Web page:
Zakir Naik and Malaysia’s Ugly Reflection
If you’ve been following the news in Malaysia the past few weeks, you might get the impression Zakir Naik is someone of importance. Three years after the Indian Islamist televangelist moved to Malaysia, he seems to have set its people against each other, with ministers and lawmakers calling for him to be deported for his controversial remarks against minorities, and a major Islamist political party vowing to defend him, telling Muslims that Islamic solidarity should outweigh regard for their non-Muslim countrymen. Every day, calls grow for prominent figures to declare their stand on the issue, and he’s been banned from speaking in public (though the legality of that ban is dubious). Many now speak of him like he’s some sort of evil genius, a kind of proto-Hitler who has to be silenced at all costs before he sets the country aflame.
He is nothing of the sort. Zakir Naik is a preacher of no particular charisma or intellect, and his crackpot ideas are unlikely to hold up before a high school debate team. He holds no special office or position (in fact, as a permanent resident, his position is weaker than a citizen’s). Naik himself is not important; but what his case reflects about Malaysia is.
Zakir Naik himself is not important; but what his case reflects about Malaysia is.
What’s important is that tens of thousands of Malaysian Muslims support him – two weeks ago, 30,000 people flocked to his talk in the state of Kelantan. What’s important is that tens of thousands in what is supposed to be a “moderate Muslim country” would support someone who advocates terrorism, who endorses executing apostates from Islam who propagate another religion. What’s important is that Malaysia’s prime minister, Mahathir Mohamad, saw fit to honor Naik with a private meeting soon after taking office and that his minister for religious affairs called the preacher an “inspiration.” When Naik claimed that Malaysian Indians were more loyal to Narendra Modi than to their own prime minister, when he called for Malaysian Chinese to leave the country because they were “old guests,” what’s striking wasn’t that such sentiments were unprecedented but that they were common. How many times have we heard people here, including prominent politicians, say things that were as bad or even worse? Where did Naik learn to say such things in the first place? When so many Malay-Muslim leaders regularly champion the supremacy of their race and religion over the rights of others, when a leader of the former ruling party can say “I am a racist, Islamically,” it’s clear Naik isn’t exceptional. These people were here long before he arrived. They will be here long after he’s gone.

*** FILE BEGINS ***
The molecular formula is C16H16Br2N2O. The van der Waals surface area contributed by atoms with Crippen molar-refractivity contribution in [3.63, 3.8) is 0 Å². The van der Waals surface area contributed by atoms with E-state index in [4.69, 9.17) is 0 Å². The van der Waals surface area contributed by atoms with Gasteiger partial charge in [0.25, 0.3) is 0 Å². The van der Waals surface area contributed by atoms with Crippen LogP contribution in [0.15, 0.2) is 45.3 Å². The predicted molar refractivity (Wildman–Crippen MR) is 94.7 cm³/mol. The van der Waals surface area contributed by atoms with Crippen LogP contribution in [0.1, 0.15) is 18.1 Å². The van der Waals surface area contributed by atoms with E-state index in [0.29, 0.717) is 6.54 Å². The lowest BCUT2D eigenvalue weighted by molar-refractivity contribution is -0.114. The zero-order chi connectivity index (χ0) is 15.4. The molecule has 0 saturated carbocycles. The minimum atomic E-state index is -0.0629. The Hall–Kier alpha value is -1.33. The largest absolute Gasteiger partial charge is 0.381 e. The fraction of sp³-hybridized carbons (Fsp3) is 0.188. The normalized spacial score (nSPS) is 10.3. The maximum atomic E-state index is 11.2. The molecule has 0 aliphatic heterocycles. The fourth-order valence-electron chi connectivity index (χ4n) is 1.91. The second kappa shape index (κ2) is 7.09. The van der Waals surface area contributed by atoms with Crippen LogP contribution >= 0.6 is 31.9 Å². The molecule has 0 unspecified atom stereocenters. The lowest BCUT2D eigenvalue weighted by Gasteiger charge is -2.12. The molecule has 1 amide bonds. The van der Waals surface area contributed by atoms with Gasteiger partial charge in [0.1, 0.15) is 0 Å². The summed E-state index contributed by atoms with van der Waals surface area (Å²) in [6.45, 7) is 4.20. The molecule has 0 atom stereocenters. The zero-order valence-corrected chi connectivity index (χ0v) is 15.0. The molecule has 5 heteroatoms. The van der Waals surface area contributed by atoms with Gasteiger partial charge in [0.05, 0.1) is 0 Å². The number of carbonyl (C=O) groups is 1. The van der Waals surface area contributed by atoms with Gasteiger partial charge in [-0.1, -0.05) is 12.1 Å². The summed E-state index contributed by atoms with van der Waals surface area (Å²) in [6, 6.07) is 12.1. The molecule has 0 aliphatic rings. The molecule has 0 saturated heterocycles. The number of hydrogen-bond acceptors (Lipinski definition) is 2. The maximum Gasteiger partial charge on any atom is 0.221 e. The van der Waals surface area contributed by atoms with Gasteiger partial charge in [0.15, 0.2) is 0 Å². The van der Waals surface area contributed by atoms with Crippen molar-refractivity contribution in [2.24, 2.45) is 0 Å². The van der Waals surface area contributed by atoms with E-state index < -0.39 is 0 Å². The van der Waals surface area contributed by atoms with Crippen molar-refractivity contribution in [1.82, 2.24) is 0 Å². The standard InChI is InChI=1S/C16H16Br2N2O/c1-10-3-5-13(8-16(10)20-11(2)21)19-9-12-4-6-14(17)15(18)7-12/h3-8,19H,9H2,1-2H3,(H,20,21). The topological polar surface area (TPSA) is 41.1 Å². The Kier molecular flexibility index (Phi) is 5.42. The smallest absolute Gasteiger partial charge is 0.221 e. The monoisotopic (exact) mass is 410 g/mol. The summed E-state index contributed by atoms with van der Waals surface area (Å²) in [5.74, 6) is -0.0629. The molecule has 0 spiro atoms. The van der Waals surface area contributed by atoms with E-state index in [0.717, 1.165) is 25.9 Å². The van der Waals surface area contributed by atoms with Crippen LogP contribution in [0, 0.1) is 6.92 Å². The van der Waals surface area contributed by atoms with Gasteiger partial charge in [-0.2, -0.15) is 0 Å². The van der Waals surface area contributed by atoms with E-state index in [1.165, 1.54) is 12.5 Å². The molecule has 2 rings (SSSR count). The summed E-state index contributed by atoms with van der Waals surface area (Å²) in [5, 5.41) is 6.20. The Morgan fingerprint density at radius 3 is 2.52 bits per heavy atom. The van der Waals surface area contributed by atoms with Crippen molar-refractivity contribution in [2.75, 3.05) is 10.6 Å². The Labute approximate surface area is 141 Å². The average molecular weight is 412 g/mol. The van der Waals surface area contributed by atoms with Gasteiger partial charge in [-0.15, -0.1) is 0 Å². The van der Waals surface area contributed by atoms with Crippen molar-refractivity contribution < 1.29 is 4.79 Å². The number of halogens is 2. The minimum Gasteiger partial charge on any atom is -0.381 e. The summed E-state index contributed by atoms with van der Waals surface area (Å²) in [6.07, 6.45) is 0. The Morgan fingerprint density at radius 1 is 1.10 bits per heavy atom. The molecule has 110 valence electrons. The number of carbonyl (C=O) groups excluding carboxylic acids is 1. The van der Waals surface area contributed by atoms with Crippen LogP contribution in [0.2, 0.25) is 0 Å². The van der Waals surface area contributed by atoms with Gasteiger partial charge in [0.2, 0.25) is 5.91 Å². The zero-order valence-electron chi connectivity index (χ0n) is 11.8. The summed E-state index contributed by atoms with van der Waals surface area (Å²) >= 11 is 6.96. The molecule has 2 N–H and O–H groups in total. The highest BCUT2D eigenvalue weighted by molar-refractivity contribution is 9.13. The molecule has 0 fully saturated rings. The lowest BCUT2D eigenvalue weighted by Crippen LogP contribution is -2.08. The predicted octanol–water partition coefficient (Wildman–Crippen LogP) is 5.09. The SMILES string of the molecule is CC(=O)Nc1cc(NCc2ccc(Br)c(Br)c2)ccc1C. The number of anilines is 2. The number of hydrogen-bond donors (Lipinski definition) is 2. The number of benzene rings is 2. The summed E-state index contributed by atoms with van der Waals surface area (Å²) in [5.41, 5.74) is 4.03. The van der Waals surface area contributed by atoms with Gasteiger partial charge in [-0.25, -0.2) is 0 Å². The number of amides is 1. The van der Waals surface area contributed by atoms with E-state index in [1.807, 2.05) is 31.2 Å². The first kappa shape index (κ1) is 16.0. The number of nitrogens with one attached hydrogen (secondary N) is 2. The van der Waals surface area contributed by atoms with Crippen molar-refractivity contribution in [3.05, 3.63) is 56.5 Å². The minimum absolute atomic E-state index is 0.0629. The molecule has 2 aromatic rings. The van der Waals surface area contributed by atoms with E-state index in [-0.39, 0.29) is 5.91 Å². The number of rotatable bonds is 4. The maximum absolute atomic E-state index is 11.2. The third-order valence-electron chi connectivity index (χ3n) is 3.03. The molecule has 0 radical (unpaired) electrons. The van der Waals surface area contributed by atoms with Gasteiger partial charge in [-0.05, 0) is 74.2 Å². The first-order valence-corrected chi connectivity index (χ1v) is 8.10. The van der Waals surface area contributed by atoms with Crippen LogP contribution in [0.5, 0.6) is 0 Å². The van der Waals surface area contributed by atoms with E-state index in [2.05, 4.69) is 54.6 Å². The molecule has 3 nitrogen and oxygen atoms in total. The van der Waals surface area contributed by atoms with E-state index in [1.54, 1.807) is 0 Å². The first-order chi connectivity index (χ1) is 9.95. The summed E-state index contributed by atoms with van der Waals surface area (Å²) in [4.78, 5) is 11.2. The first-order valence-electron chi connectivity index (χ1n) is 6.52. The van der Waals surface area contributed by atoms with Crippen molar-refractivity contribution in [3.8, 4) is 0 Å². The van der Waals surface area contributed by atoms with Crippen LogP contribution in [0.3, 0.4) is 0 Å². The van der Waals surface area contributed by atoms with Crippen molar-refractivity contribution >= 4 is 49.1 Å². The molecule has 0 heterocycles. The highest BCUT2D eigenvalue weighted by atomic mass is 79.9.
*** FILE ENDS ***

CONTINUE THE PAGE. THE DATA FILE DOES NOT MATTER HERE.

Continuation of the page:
Zakir Naik’s audience in Kelantan
What’s important is that the government’s first instinct seems to be to censor him “in the interest of national security and to preserve racial harmony,” apparently because his comments offended many people. What’s important is that liberals and moderates, far from objecting to this infringement of freedom of expression, seem to support this move. What’s important is that they seem to have forgotten that the government (under the old regime, at least) used this exact rationale countless times in the past to silence its critics, block news publications, including The Malaysian Insider and the Sarawak Report (which helped expose the 1MDB corruption scandal), and ban political rallies, sexuality rights festivals, T-shirts calling for clean elections, and the use of the word “Allah” in a church publication. What’s important is that they don’t seem to realize or care that the rationale used to silence Zakir Naik today will likely be used to silence legitimate discussion and debate tomorrow. What’s important is that after voting out the old authoritarian ruling party last year, they still seem to want authorities to dictate what can and cannot be said and treat Malaysians like perpetual children. What’s important is that they seem ok with an oppressive government, so long as it oppresses people they don’t like.
People don’t seem to realize or care that the rationale used to silence Zakir Naik today will likely be used to silence legitimate discussion and debate tomorrow.
Since Naik has in fact advocated terrorism, the Malaysian government can rightly cancel his permanent residency (which should never have been granted in the first place) and expel him from the country on those grounds. If he’s expelled at all, though, it’s far more likely to be on the dubious charge of “offending sensibilities.” The most likely result then is that Malaysian liberals and moderates will celebrate, peddle the convenient fiction that the alien menace of Islamist racism has been excised from our idyllic society, as if Zakir Naik is anything more than a scapegoat, as if the real problem didn’t lie with us.
Solving that problem will be much harder than expelling one foreign preacher. It will require cutting out the cancer of Islamism at its root. It will require combating the spread of Wahhabi Islam in mosques, in madrasas, and in public life. It will require the courage to stand up to racial and religious supremacists and the political maturity to realize that defending freedoms means also defending them for those we hate or fear.
Until we conquer our own demons, all Zakir Naik and the whole sorry episode around him does is reflect an ugliness that was there all along.